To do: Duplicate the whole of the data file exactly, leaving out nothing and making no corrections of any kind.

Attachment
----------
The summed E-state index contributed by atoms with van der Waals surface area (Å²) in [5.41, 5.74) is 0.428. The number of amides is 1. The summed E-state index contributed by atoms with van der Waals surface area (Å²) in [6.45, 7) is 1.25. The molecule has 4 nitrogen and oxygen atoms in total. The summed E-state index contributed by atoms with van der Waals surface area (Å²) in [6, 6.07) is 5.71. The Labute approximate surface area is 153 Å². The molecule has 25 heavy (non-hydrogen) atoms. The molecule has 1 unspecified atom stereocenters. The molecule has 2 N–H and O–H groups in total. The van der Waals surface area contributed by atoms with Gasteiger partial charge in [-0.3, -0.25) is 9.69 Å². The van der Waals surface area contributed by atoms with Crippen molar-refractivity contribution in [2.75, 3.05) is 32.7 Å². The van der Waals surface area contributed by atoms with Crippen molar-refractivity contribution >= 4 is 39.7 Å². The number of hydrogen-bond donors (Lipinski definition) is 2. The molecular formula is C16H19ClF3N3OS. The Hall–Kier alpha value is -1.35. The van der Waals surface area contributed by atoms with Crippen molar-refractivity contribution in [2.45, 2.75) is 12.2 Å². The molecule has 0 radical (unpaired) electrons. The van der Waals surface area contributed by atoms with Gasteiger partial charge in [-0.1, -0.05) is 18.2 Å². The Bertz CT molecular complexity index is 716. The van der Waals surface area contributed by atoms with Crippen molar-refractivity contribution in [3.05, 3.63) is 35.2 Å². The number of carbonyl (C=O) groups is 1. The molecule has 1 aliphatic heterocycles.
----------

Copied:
The summed E-state index contributed by atoms with van der Waals surface area (Å²) in [5.41, 5.74) is 0.428. The number of amides is 1. The summed E-state index contributed by atoms with van der Waals surface area (Å²) in [6.45, 7) is 1.25. The molecule has 4 nitrogen and oxygen atoms in total. The summed E-state index contributed by atoms with van der Waals surface area (Å²) in [6, 6.07) is 5.71. The Labute approximate surface area is 153 Å². The molecule has 25 heavy (non-hydrogen) atoms. The molecule has 1 unspecified atom stereocenters. The molecule has 2 N–H and O–H groups in total. The van der Waals surface area contributed by atoms with Gasteiger partial charge in [-0.3, -0.25) is 9.69 Å². The van der Waals surface area contributed by atoms with Crippen molar-refractivity contribution in [2.75, 3.05) is 32.7 Å². The van der Waals surface area contributed by atoms with Crippen molar-refractivity contribution >= 4 is 39.7 Å². The number of hydrogen-bond donors (Lipinski definition) is 2. The molecular formula is C16H19ClF3N3OS. The Hall–Kier alpha value is -1.35. The van der Waals surface area contributed by atoms with Crippen molar-refractivity contribution in [2.45, 2.75) is 12.2 Å². The molecule has 0 radical (unpaired) electrons. The van der Waals surface area contributed by atoms with Gasteiger partial charge in [-0.1, -0.05) is 18.2 Å². The Bertz CT molecular complexity index is 716. The van der Waals surface area contributed by atoms with Crippen molar-refractivity contribution in [3.05, 3.63) is 35.2 Å². The number of carbonyl (C=O) groups is 1. The molecule has 1 aliphatic heterocycles.